XO-inhibitory activity was measured spectrophotometrically based on the procedure reported by Nguyen et al. The reaction mixture consisted of 50 μL of test samples or compounds, 35 μL of 50 mM phosphate buffer (pH 7.5), and 30 μL of XO solution (0.1 U/mL in 50 mM phosphate buffer, pH 7.5) and was prepared immediately before use. After preincubation at RT (25°C) for 15 min, 60 μL of substrate solution (150 μM xanthine in the same buffer) was added to the mixture to initiate the reaction. The assay mixture was then incubated at RT for 30 min. Afterward, 25 μL of stop solution (1 N HCl) was added, and the absorbance values were measured at 290 nm with a microplate reader (μQuant™, BIO-TEK Instruments Inc., USA). Allopurinol was used as a positive control. Three replicates were performed for each test sample, and the increased ultraviolet absorption at 290 nm indicated the formation of uric acid. The percentage inhibition ratio was calculated according to the following equation: % inhibition = (1 − B/A) × 100, where A is the change in absorbance per min without the test sample and B is the change in absorbance per min with the test material. The concentration of samples required to inhibit 50% of XO activity (IC50) was estimated from the % inhibition versus concentration plot using a linear regression algorithm.
Hyperuricemia model in mice
About 6–8-week-old male ICR mice weighing 25–30 g were purchased from BioLASCO Taiwan Co., Ltd. (Yilan, Taiwan), maintained in 12 h light/dark cycles, and housed at 23 ± 2°C for at least 1 week prior to the experiment. Animals were provided with a rodent diet and clean water ad libitum, except 1 h prior to drug administration when access to food was restricted. Animal tests used in this study were conducted under the guidelines of the International Association for the Study of Pain. The experimental protocol was approved by the Institutional Animal Care and Use Committee (IACUC) of National Taiwan University (IACUC Approval No: NTU-101-EL-14).
Experimental hyperuricemia was induced in mice by intraperitoneal (i.p.) injections of the uricase inhibitor PO as described previously. The mice were i.p. injected with phosphate-buffered saline (PBS) containing PO (250 mg/kg) 1 h after administration of test samples to increase blood urate levels. The names of the samples are as follows: Methanol extracts of the flower (F), pericarp (P), seed (S), leaf (L), and twig (T) of longan were shortened for ME-F, ME-P, ME-S, ME-L, and ME-T, respectively. Mice were randomly assigned into the following seven groups for different treatments (n = 6): (1) Vehicle group (normal control); (2) PO + allopurinol (AP, 10 mg/kg) group (positive control); (3) PO + PBS group (negative); (3) PO + ME-F group; (4) PO + ME-P group; (5) PO + ME-S group; (6) PO + ME-L group; (7) PO + ME-T group. For the comparative study, three dosages (100, 75, and 50 mg/kg) were delivered to ensure the utilization of this extract.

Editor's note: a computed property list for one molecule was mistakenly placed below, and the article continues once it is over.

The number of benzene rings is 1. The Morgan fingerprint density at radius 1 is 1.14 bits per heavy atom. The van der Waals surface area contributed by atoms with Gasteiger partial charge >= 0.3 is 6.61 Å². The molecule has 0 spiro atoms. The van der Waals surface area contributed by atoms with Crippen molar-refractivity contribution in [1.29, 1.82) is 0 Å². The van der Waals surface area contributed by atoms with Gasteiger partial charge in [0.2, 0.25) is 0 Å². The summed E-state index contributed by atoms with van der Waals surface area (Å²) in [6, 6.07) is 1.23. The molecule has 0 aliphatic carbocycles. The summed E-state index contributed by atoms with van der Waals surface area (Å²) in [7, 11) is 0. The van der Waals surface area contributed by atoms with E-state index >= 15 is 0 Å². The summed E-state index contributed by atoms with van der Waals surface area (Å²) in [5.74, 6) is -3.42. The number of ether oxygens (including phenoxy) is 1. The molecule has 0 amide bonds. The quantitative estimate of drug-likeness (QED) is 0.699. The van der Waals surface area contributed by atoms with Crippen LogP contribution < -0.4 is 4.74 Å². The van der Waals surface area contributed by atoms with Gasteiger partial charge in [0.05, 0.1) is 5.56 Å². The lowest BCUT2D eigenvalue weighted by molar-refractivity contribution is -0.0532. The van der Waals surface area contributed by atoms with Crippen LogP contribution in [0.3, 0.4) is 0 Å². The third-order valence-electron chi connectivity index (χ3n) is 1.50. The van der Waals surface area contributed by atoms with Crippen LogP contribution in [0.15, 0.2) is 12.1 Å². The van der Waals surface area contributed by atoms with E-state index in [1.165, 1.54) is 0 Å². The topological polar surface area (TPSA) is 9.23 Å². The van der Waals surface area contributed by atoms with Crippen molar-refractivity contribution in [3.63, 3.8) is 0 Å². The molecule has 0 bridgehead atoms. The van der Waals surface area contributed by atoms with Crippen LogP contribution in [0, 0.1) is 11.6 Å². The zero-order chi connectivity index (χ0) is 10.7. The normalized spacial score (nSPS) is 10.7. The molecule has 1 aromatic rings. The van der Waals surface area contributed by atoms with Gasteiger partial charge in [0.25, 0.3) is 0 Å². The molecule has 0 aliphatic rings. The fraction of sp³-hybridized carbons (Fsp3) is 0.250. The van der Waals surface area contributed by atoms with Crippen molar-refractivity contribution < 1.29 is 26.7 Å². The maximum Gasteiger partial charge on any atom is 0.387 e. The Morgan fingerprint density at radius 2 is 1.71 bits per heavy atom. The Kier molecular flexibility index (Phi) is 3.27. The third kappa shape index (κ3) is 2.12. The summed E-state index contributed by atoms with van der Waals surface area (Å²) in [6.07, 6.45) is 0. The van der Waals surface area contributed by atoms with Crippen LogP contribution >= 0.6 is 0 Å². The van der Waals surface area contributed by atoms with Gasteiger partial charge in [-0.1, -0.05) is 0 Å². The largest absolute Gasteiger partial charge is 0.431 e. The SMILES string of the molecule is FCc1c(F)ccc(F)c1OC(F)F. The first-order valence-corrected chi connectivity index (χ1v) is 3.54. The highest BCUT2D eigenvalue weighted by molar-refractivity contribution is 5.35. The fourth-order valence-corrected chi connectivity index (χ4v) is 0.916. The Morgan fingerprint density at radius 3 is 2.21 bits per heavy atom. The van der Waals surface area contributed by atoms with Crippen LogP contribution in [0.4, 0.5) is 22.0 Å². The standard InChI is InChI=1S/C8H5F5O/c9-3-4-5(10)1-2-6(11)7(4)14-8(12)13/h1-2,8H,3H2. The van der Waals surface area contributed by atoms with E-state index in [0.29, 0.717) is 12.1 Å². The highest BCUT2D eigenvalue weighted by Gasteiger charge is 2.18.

Measurement of plasma uric acid level
Uric acid in tail vein blood was measured 2 h after PO injection using commercial Ektachem clinical chemistry slides from Johnson & Johnson clinical diagnostics (US).
All data were expressed as the mean ± standard deviation (n = 3). The significance of difference was performed with Duncan's new multiple range test, and *P < 0.05 and **P < 0.01 were considered statistically significant.
| Results|| |
Time course potassium-oxonate effects on plasma uric acid levels in mice
The effects of PO on mice plasma uric acid (PUA) levels are shown in [Figure 2]. Uric acid levels in nonhyperuricemic, vehicle-treated mice were 1.6 ± 0.05 mg/dL. However, treatment with uricase inhibitor PO resulted in a significant elevation of PUA levels reaching to 18 ± 2.8 mg/dL after 2 h, followed by slow decrease in urate levels 8 h postinjection [Figure 2].
|Figure 2: Time-course effect of potassium oxonate on hyperuricemic mice uric acid levels|
Click here to view
Xanthine oxidase-inhibitory activity of longan crude extracts and derived soluble fractions
The tested longan crude extracts inhibited XO in a concentration-dependent manner. Longan flowers showed the best XO-inhibitory activity, with an IC50 value of 115.8 μg/mL, followed by pericarps (118.9 μg/mL), twigs (125.3 μg/mL), seeds (262.5 μg/mL), and leaves (331.1 μg/mL), respectively. These results are in accordance with Hou et al., who reported that longan seed extract had dose-dependent XO-inhibitory activity with an IC50 value of 277.8 μg/mL. Comparisons of XO-inhibitory activity results [Table 2] in various derived soluble fractions from longan extracts indicated that there are abundant XO-inhibitory phytochemicals present in longan extracts, especially in the EA fraction [Table 2].